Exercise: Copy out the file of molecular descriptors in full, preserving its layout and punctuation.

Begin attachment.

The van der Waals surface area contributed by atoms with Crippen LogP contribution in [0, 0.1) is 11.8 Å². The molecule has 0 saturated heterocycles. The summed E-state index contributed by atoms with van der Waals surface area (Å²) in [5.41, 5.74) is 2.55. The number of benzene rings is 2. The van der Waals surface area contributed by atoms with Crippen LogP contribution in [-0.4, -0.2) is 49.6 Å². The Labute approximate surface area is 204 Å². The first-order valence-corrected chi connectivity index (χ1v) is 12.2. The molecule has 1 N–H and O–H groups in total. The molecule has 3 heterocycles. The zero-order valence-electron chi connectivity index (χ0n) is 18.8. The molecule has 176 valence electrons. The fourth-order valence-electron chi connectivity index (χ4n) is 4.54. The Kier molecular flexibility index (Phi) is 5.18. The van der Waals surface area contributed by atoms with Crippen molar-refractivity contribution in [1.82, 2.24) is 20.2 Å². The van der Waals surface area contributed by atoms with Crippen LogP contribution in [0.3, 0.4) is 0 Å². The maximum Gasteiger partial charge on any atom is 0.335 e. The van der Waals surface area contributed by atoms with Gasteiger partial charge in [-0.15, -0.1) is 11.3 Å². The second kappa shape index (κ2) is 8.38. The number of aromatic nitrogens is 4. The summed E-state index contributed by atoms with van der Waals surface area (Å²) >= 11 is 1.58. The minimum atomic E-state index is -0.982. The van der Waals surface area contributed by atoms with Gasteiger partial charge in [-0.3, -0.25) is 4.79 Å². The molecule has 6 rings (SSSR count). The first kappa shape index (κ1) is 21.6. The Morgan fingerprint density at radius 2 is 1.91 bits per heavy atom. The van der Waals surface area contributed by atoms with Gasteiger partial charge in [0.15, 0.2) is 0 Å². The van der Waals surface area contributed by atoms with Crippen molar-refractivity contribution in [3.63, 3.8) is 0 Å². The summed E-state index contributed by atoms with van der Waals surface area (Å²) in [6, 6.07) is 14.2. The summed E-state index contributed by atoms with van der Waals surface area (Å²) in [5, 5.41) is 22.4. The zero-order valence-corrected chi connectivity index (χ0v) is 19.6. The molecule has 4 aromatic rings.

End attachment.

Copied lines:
The van der Waals surface area contributed by atoms with Crippen LogP contribution in [0, 0.1) is 11.8 Å². The molecule has 0 saturated heterocycles. The summed E-state index contributed by atoms with van der Waals surface area (Å²) in [5.41, 5.74) is 2.55. The number of benzene rings is 2. The van der Waals surface area contributed by atoms with Crippen LogP contribution in [-0.4, -0.2) is 49.6 Å². The Labute approximate surface area is 204 Å². The first-order valence-corrected chi connectivity index (χ1v) is 12.2. The molecule has 1 N–H and O–H groups in total. The molecule has 3 heterocycles. The zero-order valence-electron chi connectivity index (χ0n) is 18.8. The molecule has 176 valence electrons. The fourth-order valence-electron chi connectivity index (χ4n) is 4.54. The Kier molecular flexibility index (Phi) is 5.18. The van der Waals surface area contributed by atoms with Crippen molar-refractivity contribution in [1.82, 2.24) is 20.2 Å². The van der Waals surface area contributed by atoms with Crippen LogP contribution in [0.3, 0.4) is 0 Å². The maximum Gasteiger partial charge on any atom is 0.335 e. The van der Waals surface area contributed by atoms with Gasteiger partial charge in [-0.15, -0.1) is 11.3 Å². The second kappa shape index (κ2) is 8.38. The number of aromatic nitrogens is 4. The summed E-state index contributed by atoms with van der Waals surface area (Å²) >= 11 is 1.58. The minimum atomic E-state index is -0.982. The van der Waals surface area contributed by atoms with Gasteiger partial charge in [-0.3, -0.25) is 4.79 Å². The molecule has 6 rings (SSSR count). The first kappa shape index (κ1) is 21.6. The Morgan fingerprint density at radius 2 is 1.91 bits per heavy atom. The van der Waals surface area contributed by atoms with Gasteiger partial charge in [0.15, 0.2) is 0 Å². The van der Waals surface area contributed by atoms with Crippen molar-refractivity contribution in [3.63, 3.8) is 0 Å². The summed E-state index contributed by atoms with van der Waals surface area (Å²) in [6, 6.07) is 14.2. The summed E-state index contributed by atoms with van der Waals surface area (Å²) in [5, 5.41) is 22.4. The zero-order valence-corrected chi connectivity index (χ0v) is 19.6. The molecule has 4 aromatic rings.